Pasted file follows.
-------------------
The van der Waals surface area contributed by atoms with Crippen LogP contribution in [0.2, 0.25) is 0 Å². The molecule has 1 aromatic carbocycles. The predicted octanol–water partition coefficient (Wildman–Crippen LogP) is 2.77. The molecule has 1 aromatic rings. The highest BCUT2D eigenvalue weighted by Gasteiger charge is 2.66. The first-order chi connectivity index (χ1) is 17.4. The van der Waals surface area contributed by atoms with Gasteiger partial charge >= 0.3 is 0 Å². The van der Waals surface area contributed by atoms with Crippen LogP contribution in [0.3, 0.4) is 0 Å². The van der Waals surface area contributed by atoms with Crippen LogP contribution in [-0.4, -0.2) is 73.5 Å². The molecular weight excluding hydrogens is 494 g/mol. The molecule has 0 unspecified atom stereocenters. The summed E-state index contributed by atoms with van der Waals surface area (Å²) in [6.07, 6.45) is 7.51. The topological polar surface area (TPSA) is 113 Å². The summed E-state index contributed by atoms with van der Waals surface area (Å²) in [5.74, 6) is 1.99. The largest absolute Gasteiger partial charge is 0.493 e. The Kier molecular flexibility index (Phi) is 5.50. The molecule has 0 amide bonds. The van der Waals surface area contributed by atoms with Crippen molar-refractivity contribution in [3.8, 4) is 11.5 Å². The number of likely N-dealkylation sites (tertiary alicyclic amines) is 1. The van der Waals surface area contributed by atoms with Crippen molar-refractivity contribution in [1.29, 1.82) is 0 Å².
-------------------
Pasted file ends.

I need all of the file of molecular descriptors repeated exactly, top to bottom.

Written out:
The van der Waals surface area contributed by atoms with Crippen LogP contribution in [0.2, 0.25) is 0 Å². The molecule has 1 aromatic carbocycles. The predicted octanol–water partition coefficient (Wildman–Crippen LogP) is 2.77. The molecule has 1 aromatic rings. The highest BCUT2D eigenvalue weighted by Gasteiger charge is 2.66. The first-order chi connectivity index (χ1) is 17.4. The van der Waals surface area contributed by atoms with Gasteiger partial charge >= 0.3 is 0 Å². The van der Waals surface area contributed by atoms with Crippen LogP contribution in [0.3, 0.4) is 0 Å². The van der Waals surface area contributed by atoms with Crippen LogP contribution in [-0.4, -0.2) is 73.5 Å². The molecular weight excluding hydrogens is 494 g/mol. The molecule has 0 unspecified atom stereocenters. The summed E-state index contributed by atoms with van der Waals surface area (Å²) in [6.07, 6.45) is 7.51. The topological polar surface area (TPSA) is 113 Å². The summed E-state index contributed by atoms with van der Waals surface area (Å²) in [5.74, 6) is 1.99. The largest absolute Gasteiger partial charge is 0.493 e. The Kier molecular flexibility index (Phi) is 5.50. The molecule has 0 amide bonds. The van der Waals surface area contributed by atoms with Crippen molar-refractivity contribution in [3.8, 4) is 11.5 Å². The number of likely N-dealkylation sites (tertiary alicyclic amines) is 1. The van der Waals surface area contributed by atoms with Crippen molar-refractivity contribution in [1.29, 1.82) is 0 Å².